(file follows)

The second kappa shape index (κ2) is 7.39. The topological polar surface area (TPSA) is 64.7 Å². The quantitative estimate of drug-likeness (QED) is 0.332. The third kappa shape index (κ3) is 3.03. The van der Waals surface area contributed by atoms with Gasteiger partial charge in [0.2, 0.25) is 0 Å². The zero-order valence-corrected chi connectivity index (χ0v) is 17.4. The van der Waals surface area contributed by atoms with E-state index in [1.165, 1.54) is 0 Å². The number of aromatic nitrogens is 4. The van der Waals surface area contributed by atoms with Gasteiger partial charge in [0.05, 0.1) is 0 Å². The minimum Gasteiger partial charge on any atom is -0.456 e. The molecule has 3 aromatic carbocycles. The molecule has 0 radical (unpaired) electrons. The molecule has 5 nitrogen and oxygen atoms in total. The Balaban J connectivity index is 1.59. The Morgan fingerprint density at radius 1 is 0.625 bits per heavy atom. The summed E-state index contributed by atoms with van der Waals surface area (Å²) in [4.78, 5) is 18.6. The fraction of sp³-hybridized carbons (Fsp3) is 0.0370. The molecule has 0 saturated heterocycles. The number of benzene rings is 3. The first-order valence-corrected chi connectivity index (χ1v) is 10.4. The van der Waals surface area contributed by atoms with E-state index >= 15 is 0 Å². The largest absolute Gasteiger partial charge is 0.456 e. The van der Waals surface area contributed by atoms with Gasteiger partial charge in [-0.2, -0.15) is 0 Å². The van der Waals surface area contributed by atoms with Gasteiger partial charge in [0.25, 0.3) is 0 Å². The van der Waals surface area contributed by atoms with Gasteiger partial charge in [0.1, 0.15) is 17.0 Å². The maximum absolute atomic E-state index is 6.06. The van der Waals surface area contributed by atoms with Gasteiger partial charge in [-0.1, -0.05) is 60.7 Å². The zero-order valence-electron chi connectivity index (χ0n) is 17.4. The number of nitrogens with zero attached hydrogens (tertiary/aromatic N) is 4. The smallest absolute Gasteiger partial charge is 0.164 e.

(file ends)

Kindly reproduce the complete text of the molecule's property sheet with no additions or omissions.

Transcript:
The second kappa shape index (κ2) is 7.39. The topological polar surface area (TPSA) is 64.7 Å². The quantitative estimate of drug-likeness (QED) is 0.332. The third kappa shape index (κ3) is 3.03. The van der Waals surface area contributed by atoms with Gasteiger partial charge in [0.2, 0.25) is 0 Å². The zero-order valence-corrected chi connectivity index (χ0v) is 17.4. The van der Waals surface area contributed by atoms with E-state index in [1.165, 1.54) is 0 Å². The number of aromatic nitrogens is 4. The van der Waals surface area contributed by atoms with Gasteiger partial charge in [0.05, 0.1) is 0 Å². The minimum Gasteiger partial charge on any atom is -0.456 e. The molecule has 3 aromatic carbocycles. The molecule has 0 radical (unpaired) electrons. The molecule has 5 nitrogen and oxygen atoms in total. The Balaban J connectivity index is 1.59. The Morgan fingerprint density at radius 1 is 0.625 bits per heavy atom. The summed E-state index contributed by atoms with van der Waals surface area (Å²) in [4.78, 5) is 18.6. The fraction of sp³-hybridized carbons (Fsp3) is 0.0370. The molecule has 0 saturated heterocycles. The number of benzene rings is 3. The first-order valence-corrected chi connectivity index (χ1v) is 10.4. The van der Waals surface area contributed by atoms with E-state index >= 15 is 0 Å². The largest absolute Gasteiger partial charge is 0.456 e. The van der Waals surface area contributed by atoms with Gasteiger partial charge in [-0.2, -0.15) is 0 Å². The van der Waals surface area contributed by atoms with Gasteiger partial charge in [0.25, 0.3) is 0 Å². The van der Waals surface area contributed by atoms with Gasteiger partial charge in [0.1, 0.15) is 17.0 Å². The maximum absolute atomic E-state index is 6.06. The van der Waals surface area contributed by atoms with Gasteiger partial charge in [-0.1, -0.05) is 60.7 Å². The zero-order valence-electron chi connectivity index (χ0n) is 17.4. The number of nitrogens with zero attached hydrogens (tertiary/aromatic N) is 4. The smallest absolute Gasteiger partial charge is 0.164 e.